We've introduced you to DJ Bongohead on our recent review of a 45 released on his own label, Peace & Rhythm Records. Here's his latest compilation released on Vampisoul, a beautifully designed CD or double LP digging once again in the vaults of the Discos Fuentes label. It's the second volume in the 'Afrosound of Colombia' series, following up on the first one released during the summer of 2010 (check here), which is still an essential purchase today with its killer selection and amazing liner notes, featuring and in-depth overview of the history of Discos Fuentes and artists such as Fruko y Sus Tesos, Afrosound, Los Corraleros de Majagual, Sexteto Miramar, Wganda Kenya.

A few years in the making, this sequel is sensational too. The 42 pages booklet focuses this time on a track-by-track description, before going into more artists' biographies, and makes the physical purchase the only one that makes real sense. Favorites include the mid-60s rolling tropical cumbia of 'El Combo Loco' from Cumbia De Luna, the dancefloor fire of the umptempo banger 'Pompo Del Pilón' from Los Corraleros De Majagual, the explosive salsa and killer piano solo of 'Caleñita' from Michi Sarmiento Y Su Combo Bravo, the Caribbean groove of 'Locura De Mi Cumbelé' from Adolfo Echeverriá Y Su Orquestra, the psychedelic latin funk of 'Batukacuto' from Tita Duval, the disco-cumbia of 'Dale Al Bombo' from The Latin Brothers, the ska-cumbia madness of 'Juana Rosa Manzano' from Los Corraleros De Majagual (with a clarinet line reminding Rod Stewart's 'Do Ya Think I'm Sexy'), some psych uniqueness from Afrosound making us ask for albums reissues from that band, and, to close the record, an odd cumbia version of The Bee Gees' 'Staying Alive'.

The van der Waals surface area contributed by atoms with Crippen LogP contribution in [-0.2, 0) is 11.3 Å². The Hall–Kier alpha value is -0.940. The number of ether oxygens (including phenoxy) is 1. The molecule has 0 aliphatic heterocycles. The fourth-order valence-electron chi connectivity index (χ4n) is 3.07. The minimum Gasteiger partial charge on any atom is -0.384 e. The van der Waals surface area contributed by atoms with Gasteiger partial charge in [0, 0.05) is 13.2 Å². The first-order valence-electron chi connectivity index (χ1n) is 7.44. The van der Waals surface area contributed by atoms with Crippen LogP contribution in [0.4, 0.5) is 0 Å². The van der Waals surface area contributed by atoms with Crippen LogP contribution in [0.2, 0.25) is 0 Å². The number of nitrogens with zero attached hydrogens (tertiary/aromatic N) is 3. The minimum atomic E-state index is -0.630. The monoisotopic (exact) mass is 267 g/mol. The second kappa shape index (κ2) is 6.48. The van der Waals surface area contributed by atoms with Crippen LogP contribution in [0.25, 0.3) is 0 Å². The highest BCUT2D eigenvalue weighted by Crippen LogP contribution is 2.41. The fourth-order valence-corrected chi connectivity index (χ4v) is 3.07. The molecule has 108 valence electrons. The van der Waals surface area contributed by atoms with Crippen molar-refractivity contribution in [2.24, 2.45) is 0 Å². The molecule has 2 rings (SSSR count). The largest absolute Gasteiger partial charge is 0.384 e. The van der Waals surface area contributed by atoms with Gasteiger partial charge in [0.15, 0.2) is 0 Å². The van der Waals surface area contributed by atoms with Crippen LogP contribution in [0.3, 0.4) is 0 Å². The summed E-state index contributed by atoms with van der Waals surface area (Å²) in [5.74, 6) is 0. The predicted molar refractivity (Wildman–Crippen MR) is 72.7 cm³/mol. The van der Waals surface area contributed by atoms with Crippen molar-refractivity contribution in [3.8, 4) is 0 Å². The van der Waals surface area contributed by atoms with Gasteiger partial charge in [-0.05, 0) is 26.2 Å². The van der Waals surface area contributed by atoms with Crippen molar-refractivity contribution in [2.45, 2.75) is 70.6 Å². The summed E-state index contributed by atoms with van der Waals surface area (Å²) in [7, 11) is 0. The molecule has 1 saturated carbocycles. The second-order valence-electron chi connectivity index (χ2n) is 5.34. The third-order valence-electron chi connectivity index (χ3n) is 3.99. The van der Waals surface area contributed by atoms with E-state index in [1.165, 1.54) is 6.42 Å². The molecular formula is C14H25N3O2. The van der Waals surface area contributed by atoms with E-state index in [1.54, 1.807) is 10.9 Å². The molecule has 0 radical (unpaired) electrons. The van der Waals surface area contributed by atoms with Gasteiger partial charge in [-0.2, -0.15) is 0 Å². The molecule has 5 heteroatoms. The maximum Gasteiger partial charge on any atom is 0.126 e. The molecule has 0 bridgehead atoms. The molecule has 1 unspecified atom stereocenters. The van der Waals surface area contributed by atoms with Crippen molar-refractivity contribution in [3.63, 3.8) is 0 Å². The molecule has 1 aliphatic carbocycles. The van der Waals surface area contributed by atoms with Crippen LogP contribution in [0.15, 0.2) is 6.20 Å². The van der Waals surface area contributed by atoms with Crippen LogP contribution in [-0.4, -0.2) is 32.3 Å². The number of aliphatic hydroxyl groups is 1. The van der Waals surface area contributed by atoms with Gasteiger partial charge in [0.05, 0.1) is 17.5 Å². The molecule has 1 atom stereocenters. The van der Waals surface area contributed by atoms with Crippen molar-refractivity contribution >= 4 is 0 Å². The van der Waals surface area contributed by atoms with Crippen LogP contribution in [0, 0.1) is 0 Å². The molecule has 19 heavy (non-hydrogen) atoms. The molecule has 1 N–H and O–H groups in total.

Don't download this great new compilation of funky, folky & psychedelic tropical bangers with afro-coastal flavors. Buy the CD or vinyl. And the one from the first volume too, if you haven't already!!

The Afrosound of Colombia Vol 2
Various - The Afrosound of Colombia Vol.2
(2LP/CD) Vampisoul VAMPI15, 2014-11-03

Tracklisting :
01. El Sexteto Miramar - Pachanga Mirama
02. El Combo Loco - Cumbia De Luna
03. Lisandro Meza Y Su Combo Vacana - Juventud Flaca Y Loca
04. Peregoyo Y Su Combo Vacaná - Sabor De Vacaná
05. Orquesta Ritmo De Sabanas - Qué Se Hicieron
06. Los Corraleros De Majagual - Pompo Del Pilón
07. Los Teen Agers - Goza Mi Tamborera
08. Michi Sarmiento Y Su Combo Bravo - Caleñita
09. Banda 20 De Julio De Repelón - Rosalba
10. Adolfo Echeverriá Y Su Orquestra - Locura De Mi Cumbelé
11. Fruko Y Sus Tesos - Achilipú
12. Afrosound - Banana De Queso
13. Wganda Kenya - Fayab Fayab
14. Tita Duval/El Nuevo Ritmo De Bobby Rey - Batukacuto
15. Wganda Kenya - El Nativo
16. Chico Cervantes Y Su Nueva Banda - El Soncito
17. The Latin Brothers - Dale Al Bombo
18. Los Corraleros De Majagual - Juana Rosa Manzano
19. La Integración - Caimán Y Gallinazo
20. Los Bestiales - Yolanda
21. La Bande De La Boquilla - La Rochela
22. Afrosound - Una Abeja En El Semáforo
23. Fruko Y Sus Tesos - Luz En La Inmensidad
24. Machuca Cumbia - Staying Alive

The Afrosound of Colombia Vol 2

Links :
Buy on juno or munster-records
DJ Bongohead : blogspot | discogs | dustandgrooves
Peace & Rhythm Records : official | blogspot | discogs | facebook

Press Release :